Sometimes there were long periods of peace between the two sides, such as most of the 13th and early 14th centuries.  From the late 12th century Vijaya was more involved with wars with Angkor’s Cambodia and suffered Khmer occupation for a few decades at the start of the 13th century.  Not long after that the Mongols invaded both Vijaya and the Vietnamese state further north.  The invasions failed and Vietnamese-Chăm relations, forged by a common experience of invasion, were good for a while.  But by the mid-14th century they had soured and under a vigorous king named Chề Bổng Nga Vijaya forces sacked the Vietnamese capital Thăng Long three times.  Finally, in the late 15th century, the Vietnamese, under a strong young king named Lê Thánh Tông, decided to settle accounts with its main Chăm nemesis once and for all.  Leading a massive land and naval expedition in 1471, he destroyed the Chăm kingdom of Vijaya and leveled its capital. 
    The Chăm civilian population fled in several directions.  Many boarded ships under the command of a surviving Chăm royal prince to sail all the way to Hainan Island, where the Chinese Ming Emperor granted them permission to stay and autonomy within their own district.  Descendants of these refugees still live in Hainan.  Other Chăm fled west to Cambodia and Thailand, while a great number took up residence in northern Sumatra, becoming the ancestors of the people of Acheh province.
Tháp Bình Lâm, in old Thị Nại
    The triumphant Lê Thánh Tông announced that the former lands of Vijaya were now open to Vietnamese colonization and created a system of militarized settlements to achieve this.  But for the next hundred years the new settlers were mainly criminals, gangsters, political exiles and such.  Only after Vietnam became embroiled in dynastic struggles and civil war, from the mid-16th century on, when the population in the Red River Delta was declining from war-induced famines and life was becoming untenable there, did migration to the south begin in earnest.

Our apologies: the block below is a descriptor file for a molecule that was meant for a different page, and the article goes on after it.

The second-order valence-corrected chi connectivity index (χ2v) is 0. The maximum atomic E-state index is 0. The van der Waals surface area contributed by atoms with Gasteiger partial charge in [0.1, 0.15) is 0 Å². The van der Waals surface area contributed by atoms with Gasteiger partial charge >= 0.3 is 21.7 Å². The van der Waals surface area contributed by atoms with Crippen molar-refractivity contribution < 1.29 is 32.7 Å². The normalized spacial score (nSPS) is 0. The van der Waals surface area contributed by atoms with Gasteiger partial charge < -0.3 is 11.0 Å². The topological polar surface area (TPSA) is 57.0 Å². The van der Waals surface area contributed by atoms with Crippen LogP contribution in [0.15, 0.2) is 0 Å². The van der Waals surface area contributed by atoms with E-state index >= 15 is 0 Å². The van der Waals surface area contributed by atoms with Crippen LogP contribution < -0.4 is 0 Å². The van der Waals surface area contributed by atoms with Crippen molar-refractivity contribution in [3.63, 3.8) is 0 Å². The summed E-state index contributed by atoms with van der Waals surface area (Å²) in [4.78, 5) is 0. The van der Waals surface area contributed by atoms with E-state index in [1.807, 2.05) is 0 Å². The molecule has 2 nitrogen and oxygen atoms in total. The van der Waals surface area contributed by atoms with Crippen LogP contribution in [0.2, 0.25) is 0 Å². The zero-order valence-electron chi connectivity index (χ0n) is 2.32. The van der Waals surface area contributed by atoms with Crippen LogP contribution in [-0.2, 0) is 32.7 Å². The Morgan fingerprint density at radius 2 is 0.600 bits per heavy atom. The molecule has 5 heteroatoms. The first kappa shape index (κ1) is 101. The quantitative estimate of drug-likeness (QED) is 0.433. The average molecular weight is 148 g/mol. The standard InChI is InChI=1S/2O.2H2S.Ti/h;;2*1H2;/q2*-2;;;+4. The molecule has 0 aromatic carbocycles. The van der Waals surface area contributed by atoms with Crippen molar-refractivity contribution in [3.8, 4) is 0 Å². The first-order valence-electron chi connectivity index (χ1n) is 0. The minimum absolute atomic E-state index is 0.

From the beginning of the 17th century Vietnam was split into two parts:  the north, ruled by the Trịnh Lords, and everything south of Quảng Bình, ruled by the Nguyễn Lords.  The latter relied more on foreign commerce taxes than land-use fees as the basis of its state revenue and the newly established port of Quy Nhơn quickly rose in importance.  Foreign missionaries came with foreign trade and in the early 17th century the Portuguese set up a fairly successful mission there.  Government attitudes towards the foreign missionaries changed in later years and became quite hostile.  At the rocky promontory at the south end of the beach in Quy Nhơn are statues of the first Church officials and martyrs in Quy Nhơn.
Tháp Phườc Lốc
    When the Vietnamese conquered Vijaya they destroyed the citadels at the capital Chà Bàn and the port of Thị Nại but did not destroy Chăm religious monuments, just left them in place, where today they comprise most of Bình Đính’s tourist attractions.  Aside from Tháp Đôi, they lie north and northwest of Quy Nhơn.  The best preserved towers, called Bánh Ít, or Tháp Bạc (Silver Tower), stand on a hill just east of the highway 18 km north of Quy Nhơn.     Built in the late 11th century and originally comprising several buildings, today four of them remain, and from the summit one has a view of the heartland of old Vijaya, as well as some of the other towers.
    Another 12 km to the north, also east of the highway, the lone, phallic-like tower Tháp Phước Lộc stands on top of a broad, barren mound above the rice fields.  A lateral road running west from the junction leads, after a few kilometers, to the recently restored Tháp Cánh Tiên, standing on a small mound just west of Chà Bàn Citadel.  The remains of this citadel date from its reconstruction during the Tây Sơn Era in the late 18th century.  When it was the capital of Vijaya the citadel was much larger and the Cánh Tiên Tower was in its center.  
the roof of Cánh Tiên Tower
    Further west, off the road running north of the Côn River, on a low mound in a setting of rolling hills, stand the three towers of Đương Long.  These were the last major structures built in Vijaya’s heyday, exhibit strong Khmer influence in the shape and decorations and are the tallest Chăm towers in the province.  South of the river, off the road leading to Tây Sơn, the single tower Tháp Thủ Thiện stands among sugarcane fields, its foundations badly eroded, looking like it might topple over any day.